Themes in American History: Capitalism, Slavery, Democracy

Blog Post #4

The fourth chapter, “Reflation and Relief,” details President Franklin Delano Roosevelt’s accession to the presidency and the role he played in regenerating a broken America. FDR has been portrayed as a progressive, ‘for the people’ president, with infrastructure named after him, such as the FDR free highway that passes through Harlem, providing access to an alternate route to a tolled road. 


The reading in this case has supported the portrayal as it mentions the economical growth of “ averaged rates of around 8 to 10 percent a year” (Rauchway 1) which can be a correlation towards FDRs efforts like The New Deal in which allowed for unemployment to dramatically fall from as Rauchway states it as “its unconscionable 1932 peak” (Rauchway 1) in which the Great Depression hit the economic struggle the hardest. The Emergency Banking Act was one of the initial steps toward economic recovery, and it worked as it allowed banks to close and provide accessible money. Unlike other politicians, he spoke to the people and explained his decision via radio, an accessible communicative resource, and made it a habit to it, as he created “”fireside chats” in which he explained how the banks worked, what he had done” (Rauchway 2), allowing people to not be startled but also to fully comprehend. This gesture reveals FDR’s true connection and caring for American citizens since he decided to be a communicative leader rather than merely dictate the order without complete knowledge to a common American.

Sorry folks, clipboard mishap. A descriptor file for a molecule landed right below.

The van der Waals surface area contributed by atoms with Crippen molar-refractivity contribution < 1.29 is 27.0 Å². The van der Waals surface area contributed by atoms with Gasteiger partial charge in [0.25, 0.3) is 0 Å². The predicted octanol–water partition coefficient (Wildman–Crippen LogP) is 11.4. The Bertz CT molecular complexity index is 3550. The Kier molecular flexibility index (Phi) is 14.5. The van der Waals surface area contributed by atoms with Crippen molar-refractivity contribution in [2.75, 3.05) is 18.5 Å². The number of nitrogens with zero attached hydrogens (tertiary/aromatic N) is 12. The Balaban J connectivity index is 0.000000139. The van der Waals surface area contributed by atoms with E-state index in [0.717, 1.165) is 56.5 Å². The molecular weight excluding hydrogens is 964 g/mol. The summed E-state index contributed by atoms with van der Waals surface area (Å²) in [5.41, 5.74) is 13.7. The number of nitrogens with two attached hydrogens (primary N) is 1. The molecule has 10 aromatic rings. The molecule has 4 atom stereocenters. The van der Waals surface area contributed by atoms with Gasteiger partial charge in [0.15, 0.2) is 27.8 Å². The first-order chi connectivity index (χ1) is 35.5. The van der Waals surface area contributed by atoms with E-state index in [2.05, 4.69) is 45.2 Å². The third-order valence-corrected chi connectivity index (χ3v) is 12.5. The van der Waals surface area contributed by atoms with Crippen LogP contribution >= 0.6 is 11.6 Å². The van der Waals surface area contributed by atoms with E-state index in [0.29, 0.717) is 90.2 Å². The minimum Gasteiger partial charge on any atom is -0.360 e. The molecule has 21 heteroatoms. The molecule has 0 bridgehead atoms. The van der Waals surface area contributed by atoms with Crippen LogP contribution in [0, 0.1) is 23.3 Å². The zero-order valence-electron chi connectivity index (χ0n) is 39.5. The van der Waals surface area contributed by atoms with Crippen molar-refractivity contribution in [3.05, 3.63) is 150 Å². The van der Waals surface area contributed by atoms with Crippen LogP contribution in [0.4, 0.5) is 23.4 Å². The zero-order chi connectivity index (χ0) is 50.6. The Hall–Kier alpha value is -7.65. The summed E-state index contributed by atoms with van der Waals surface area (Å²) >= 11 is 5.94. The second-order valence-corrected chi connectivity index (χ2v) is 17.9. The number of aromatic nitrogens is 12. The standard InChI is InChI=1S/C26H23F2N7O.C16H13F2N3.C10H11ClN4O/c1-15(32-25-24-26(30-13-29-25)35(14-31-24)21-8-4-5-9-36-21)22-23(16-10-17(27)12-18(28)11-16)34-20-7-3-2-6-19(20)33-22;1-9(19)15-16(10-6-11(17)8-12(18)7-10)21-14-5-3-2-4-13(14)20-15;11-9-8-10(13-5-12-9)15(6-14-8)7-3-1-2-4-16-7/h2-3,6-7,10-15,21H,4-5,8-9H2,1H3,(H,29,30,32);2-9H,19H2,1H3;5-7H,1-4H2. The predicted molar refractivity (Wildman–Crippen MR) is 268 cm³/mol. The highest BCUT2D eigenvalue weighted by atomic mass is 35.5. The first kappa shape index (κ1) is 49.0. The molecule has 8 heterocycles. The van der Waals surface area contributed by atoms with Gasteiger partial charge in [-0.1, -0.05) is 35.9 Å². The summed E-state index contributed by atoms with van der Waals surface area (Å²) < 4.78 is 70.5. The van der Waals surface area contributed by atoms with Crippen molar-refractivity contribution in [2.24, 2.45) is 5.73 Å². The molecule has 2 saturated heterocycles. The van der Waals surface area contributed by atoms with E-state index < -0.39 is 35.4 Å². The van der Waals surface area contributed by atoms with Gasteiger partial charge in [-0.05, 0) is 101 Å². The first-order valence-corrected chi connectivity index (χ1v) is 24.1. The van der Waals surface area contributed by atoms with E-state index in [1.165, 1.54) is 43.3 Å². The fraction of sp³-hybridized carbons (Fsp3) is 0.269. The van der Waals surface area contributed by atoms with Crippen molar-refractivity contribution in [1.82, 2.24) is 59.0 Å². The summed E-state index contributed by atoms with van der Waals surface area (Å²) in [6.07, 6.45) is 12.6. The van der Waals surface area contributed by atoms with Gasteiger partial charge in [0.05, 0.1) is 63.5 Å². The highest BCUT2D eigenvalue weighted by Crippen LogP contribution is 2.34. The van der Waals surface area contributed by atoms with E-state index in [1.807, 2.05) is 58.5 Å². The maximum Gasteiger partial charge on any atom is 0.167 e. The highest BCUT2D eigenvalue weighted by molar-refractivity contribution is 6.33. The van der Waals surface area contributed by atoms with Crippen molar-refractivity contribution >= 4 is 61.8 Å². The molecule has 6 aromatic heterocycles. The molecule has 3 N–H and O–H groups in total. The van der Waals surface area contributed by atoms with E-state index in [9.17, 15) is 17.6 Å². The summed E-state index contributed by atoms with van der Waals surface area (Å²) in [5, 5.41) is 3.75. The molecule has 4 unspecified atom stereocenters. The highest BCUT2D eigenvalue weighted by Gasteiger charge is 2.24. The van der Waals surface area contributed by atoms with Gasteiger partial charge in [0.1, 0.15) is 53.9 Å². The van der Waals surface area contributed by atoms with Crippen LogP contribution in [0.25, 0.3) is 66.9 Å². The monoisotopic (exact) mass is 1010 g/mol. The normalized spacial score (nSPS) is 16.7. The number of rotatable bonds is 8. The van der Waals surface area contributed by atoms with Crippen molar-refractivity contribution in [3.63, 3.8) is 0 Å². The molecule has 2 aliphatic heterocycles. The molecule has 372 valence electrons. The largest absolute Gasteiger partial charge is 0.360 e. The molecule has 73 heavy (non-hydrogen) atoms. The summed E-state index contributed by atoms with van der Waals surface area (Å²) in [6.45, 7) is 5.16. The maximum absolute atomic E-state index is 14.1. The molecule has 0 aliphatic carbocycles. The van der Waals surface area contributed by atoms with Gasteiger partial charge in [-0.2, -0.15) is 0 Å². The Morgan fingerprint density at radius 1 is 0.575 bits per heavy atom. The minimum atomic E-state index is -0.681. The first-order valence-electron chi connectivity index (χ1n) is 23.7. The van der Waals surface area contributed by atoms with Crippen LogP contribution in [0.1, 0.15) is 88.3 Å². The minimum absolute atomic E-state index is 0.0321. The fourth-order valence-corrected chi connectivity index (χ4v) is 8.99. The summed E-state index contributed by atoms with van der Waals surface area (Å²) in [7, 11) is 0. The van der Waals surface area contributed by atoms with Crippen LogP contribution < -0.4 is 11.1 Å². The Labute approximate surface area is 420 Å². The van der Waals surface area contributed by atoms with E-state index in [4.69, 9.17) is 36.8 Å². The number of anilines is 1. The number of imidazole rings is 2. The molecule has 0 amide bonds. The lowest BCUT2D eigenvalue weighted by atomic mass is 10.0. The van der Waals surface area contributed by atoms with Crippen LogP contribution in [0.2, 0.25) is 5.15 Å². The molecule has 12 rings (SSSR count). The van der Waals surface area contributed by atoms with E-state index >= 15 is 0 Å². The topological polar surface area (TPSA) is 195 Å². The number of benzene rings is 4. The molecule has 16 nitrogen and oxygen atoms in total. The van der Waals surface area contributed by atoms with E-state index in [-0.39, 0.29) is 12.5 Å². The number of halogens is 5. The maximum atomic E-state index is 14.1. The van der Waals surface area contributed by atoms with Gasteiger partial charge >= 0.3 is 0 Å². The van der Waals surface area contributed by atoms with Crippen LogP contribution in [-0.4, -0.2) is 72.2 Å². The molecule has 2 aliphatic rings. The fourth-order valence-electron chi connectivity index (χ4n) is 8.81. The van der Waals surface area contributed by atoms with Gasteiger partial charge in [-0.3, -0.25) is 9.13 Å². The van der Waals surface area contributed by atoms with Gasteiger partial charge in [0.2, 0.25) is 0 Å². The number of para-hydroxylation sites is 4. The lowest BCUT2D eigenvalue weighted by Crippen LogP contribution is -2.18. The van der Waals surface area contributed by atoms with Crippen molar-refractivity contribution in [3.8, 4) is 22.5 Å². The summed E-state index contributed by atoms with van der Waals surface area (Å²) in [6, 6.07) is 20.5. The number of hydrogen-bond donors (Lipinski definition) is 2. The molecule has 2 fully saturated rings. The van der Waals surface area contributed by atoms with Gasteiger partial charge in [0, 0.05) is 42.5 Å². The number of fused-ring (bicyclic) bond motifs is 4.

Corollary, FDR authorized federal economic assistance to states through the passage of the Federal Emergency Relief Act, which authorized “grants, rather than loans, to the states to support relief.” ((Rauchway 6) which allowed for the “sum amounted to an extraordinary 5.9 percent of the American economy’s overall size that year.”(Rauchway 6)  FDR’s accomplishment in reviving the economy and enacting legislation to prevent another Depression can be viewed as a progressive contribution to American society. Due to FDR’s judgments and actions, as indicated in the reading, enable for the picture of a great president to be drawn as he aided the economy as well as the financial state of many afflicted citizens.

One thought on “Blog Post #4”

  1. Interesting that you start with by noting FDR Drive (which by way runs up the length of the east side of Manhattan, not just Harlem) as one of Roosevelt’s legacies. Many other New York City landmarks, including the Triborough Bridge, the Henry Hudson Parkway, the Lincoln and Brooklyn-Battery Tunnels, LaGuardia Airport, and many of the public parks, schools, hospitals—and even CUNY campuses—are also the legacy of New Deal-funded programs.

    I’m also glad to see you point out FDR’s deft use of the radio and his ability to communicate with ordinary people as signs of his “greatness.” But, just to play devil’s advocate, critics at the time and since have compared FDR’s use of the media, as well as the unprecedented powers he exercised as president, as being signs of demagoguery or even quasi-dictatorship. Is it possible that those kinds of powers could have been abused by someone with less benevolent intentions?

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